Then why do they cease offering as much highlight protection for lower ISO settings such like 35 and 50? Is this a kind of deception? If the user was to trust the numbers from Phase One's ISO settings and do metering accordingly, then ISO 35 has 1.5 stops less protection against highlight than ISO 100 does. Why?

Because it is designed to be shot somewhere around ISO 100.

It can be shot at 35 or 400, and in either case you lose 2 stops latitude up or down, compared with the optimal design performance at ISO 100, but you still get VERY good images.

If I hold a fountain pen sideways, it also writes differently.

Now if you want to say that Lucifer and Beezlebub or whatever the Phase dealers present on this forum call themselves these days put a bit of lipstick on the pig, that is a different issue, but actually for creatures of the darkness I find them rather forthright, and they always seem to deliver value for kidney.

Edmund
Title: Re: Best ISO for IQ280
Post by: voidshatter on July 07, 2015, 09:27:32 pm
Because it is designed to be shot somewhere around ISO 100.

It can be shot at 35 or 400, and in either case you lose 2 stops latitude up or down, compared with the optimal design performance at ISO 100, but you still get VERY good images.

If it is designed to be shot around ISO 100, then why does Phase One hide the fact that ISO 35 is extended ISO? Why do they offer only as low as ISO 50 (as extended ISO as well I bet) for the IQ3 80MP, instead of ISO 35 for the IQ280?
Title: Re: Best ISO for IQ280
Post by: BernardLanguillier on July 07, 2015, 10:07:21 pm
If it is designed to be shot around ISO 100, then why does Phase One hide the fact that ISO 35 is extended ISO? Why do they offer only as low as ISO 50 (as extended ISO as well I bet) for the IQ3 80MP, instead of ISO 35 for the IQ280?

It is not. ISO35 is the real base ISO. But since most shooters using backs prefer to avoid burning highlights, the recommended ISO is ISO100 which - as Edmund correctly explained - is a planned under-exposure by 1.5 stops that is compensated in the back preview and in raw conversion and provides amazing highlight "recovery".

This is mostly where the reputation of backs having amazing DR is coming from. There are still many MFDB shooters who will swear to you that their CCD backs behave differently than DSLRs in terms of highlight "recovery".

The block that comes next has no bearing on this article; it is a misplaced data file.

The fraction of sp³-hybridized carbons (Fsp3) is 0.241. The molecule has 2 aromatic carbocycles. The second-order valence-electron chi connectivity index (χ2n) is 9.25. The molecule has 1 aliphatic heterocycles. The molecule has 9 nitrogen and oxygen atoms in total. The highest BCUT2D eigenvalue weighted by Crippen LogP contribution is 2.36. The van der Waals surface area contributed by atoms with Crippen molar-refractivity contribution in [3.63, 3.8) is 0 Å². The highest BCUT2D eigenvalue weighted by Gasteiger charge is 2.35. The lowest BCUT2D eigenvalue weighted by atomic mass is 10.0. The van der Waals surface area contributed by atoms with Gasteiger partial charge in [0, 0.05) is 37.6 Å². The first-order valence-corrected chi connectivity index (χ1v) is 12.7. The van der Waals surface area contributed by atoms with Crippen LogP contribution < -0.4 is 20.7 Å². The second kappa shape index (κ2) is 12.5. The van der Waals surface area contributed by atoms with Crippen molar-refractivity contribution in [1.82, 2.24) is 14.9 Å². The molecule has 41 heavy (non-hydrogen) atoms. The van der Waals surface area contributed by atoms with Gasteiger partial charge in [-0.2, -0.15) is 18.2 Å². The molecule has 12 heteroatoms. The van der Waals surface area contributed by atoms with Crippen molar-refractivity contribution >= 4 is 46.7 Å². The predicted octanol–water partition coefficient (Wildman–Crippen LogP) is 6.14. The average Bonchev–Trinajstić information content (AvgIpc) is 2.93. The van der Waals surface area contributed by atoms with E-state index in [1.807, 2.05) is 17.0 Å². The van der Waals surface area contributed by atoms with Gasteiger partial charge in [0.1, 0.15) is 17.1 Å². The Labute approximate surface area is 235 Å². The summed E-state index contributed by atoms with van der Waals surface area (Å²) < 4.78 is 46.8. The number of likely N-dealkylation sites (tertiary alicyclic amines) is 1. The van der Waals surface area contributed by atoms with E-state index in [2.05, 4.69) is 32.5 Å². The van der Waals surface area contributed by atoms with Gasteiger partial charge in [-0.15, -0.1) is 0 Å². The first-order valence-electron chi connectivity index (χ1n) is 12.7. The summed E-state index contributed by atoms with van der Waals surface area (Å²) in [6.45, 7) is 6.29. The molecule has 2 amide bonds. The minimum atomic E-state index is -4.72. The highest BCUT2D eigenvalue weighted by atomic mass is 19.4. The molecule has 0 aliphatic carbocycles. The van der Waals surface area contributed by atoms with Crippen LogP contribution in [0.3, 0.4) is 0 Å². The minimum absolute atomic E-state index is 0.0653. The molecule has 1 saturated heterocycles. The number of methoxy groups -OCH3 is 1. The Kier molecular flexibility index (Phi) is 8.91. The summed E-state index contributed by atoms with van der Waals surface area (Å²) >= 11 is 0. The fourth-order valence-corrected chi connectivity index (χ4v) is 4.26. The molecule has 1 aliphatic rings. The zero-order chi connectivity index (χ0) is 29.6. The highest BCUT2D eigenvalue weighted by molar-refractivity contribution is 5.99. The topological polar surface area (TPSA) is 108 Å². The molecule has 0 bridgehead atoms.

I don't see any issue, this has been known for years and it has served most back users and Phaseone very well.

- If you are a middle of the road shooter in studio environment, then use ISO 100 and be sure you will never run into un-recoverable burned highlights,
- If you are doing landscape/architecture with a back, then shoot at ISO35 and do ETTR.

I am not sure why you seem to consider this as a major conspiracy, this isn't any close to rocket science.

Cheers,
Bernard
Title: Re: Best ISO for IQ280
Post by: eronald on July 07, 2015, 10:08:02 pm
If it is designed to be shot around ISO 100, then why does Phase One hide the fact that ISO 35 is extended ISO? Why do they offer only as low as ISO 50 (as extended ISO as well I bet) for the IQ3 80MP, instead of ISO 35 for the IQ280?

Actually the 35 would be the true base ISO of the CCD if you apply ETTR. Which of course most of us wouldn't do for studio work, because we need the highlight detail in the speculars.
Title: Re: Best ISO for IQ280
Post by: eronald on July 07, 2015, 10:09:49 pm
Bernard,

Such eloquence. You are wasted as a photographer. Become a speechwriter instead.
Or maybe Beezelbub and Lucifer should hire you for their new Tokyo office. :)

E.

It is not. ISO35 is the real base ISO. But since most shooters using backs prefer to avoid burning highlights, the recommended ISO is ISO100 which - as Edmund correctly explained - is a planned under-exposure by 1.5 stops that is compensated in the back preview and in raw conversion and provides amazing highlight "recovery".

This is mostly where the reputation of backs having amazing DR is coming from. There are still many MFDB shooters who will swear to you that their CCD backs behave differently than DSLRs in terms of highlight "recovery".

I don't see any issue, this has been known for years and it has served most back users and Phaseone very well.

- If you are a middle of the road shooter in studio environment, then use ISO 100 and be sure you will never run into un-recoverable burned highlights,
- If you are doing landscape/architecture with a back, then shoot at ISO35 and do ETTR.

I am not sure why you seem to consider this as a major conspiracy, this isn't any close to rocket science.

Cheers,
Bernard

Title: Re: Best ISO for IQ280
Post by: voidshatter on July 07, 2015, 10:17:51 pm
It is not. ISO35 is the real base ISO. But since most shooters using backs prefer to avoid burning highlights, the recommended ISO is ISO100 which - as Edmund correctly explained - is a planned under-exposure by 1.5 stops that is compensated in the back preview and in raw conversion and provides amazing highlight "recovery".

This is mostly where the reputation of backs having amazing DR is coming from. There are still many MFDB shooters who will swear to you that their CCD backs behave differently than DSLRs in terms of highlight "recovery".

I don't see any issue, this has been known for years and it has served most back users and Phaseone very well.

- If you are a middle of the road shooter in studio environment, then use ISO 100 and be sure you will never run into un-recoverable burned highlights,